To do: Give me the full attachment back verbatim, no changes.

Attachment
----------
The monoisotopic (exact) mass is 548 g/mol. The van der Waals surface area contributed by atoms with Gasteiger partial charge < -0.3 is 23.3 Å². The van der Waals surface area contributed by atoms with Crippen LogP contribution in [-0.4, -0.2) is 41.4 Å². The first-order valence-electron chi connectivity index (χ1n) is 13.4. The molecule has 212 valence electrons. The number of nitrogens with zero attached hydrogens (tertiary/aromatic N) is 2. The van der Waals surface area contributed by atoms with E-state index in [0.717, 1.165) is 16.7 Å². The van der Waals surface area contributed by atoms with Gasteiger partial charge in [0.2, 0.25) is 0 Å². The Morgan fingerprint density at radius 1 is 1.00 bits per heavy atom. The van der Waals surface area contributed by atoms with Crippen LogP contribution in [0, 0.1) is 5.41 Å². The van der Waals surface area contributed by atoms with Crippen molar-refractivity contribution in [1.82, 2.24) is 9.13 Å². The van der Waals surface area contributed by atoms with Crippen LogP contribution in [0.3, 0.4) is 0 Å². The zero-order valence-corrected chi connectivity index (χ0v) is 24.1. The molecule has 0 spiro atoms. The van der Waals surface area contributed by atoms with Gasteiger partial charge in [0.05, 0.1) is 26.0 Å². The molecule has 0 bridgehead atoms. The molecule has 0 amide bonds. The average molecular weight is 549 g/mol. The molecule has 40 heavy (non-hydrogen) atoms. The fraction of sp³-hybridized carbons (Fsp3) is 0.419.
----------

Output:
The monoisotopic (exact) mass is 548 g/mol. The van der Waals surface area contributed by atoms with Gasteiger partial charge < -0.3 is 23.3 Å². The van der Waals surface area contributed by atoms with Crippen LogP contribution in [-0.4, -0.2) is 41.4 Å². The first-order valence-electron chi connectivity index (χ1n) is 13.4. The molecule has 212 valence electrons. The number of nitrogens with zero attached hydrogens (tertiary/aromatic N) is 2. The van der Waals surface area contributed by atoms with E-state index in [0.717, 1.165) is 16.7 Å². The van der Waals surface area contributed by atoms with Gasteiger partial charge in [0.2, 0.25) is 0 Å². The Morgan fingerprint density at radius 1 is 1.00 bits per heavy atom. The van der Waals surface area contributed by atoms with Crippen LogP contribution in [0, 0.1) is 5.41 Å². The van der Waals surface area contributed by atoms with Crippen molar-refractivity contribution in [1.82, 2.24) is 9.13 Å². The van der Waals surface area contributed by atoms with Crippen LogP contribution in [0.3, 0.4) is 0 Å². The zero-order valence-corrected chi connectivity index (χ0v) is 24.1. The molecule has 0 spiro atoms. The van der Waals surface area contributed by atoms with Gasteiger partial charge in [0.05, 0.1) is 26.0 Å². The molecule has 0 bridgehead atoms. The molecule has 0 amide bonds. The average molecular weight is 549 g/mol. The molecule has 40 heavy (non-hydrogen) atoms. The fraction of sp³-hybridized carbons (Fsp3) is 0.419.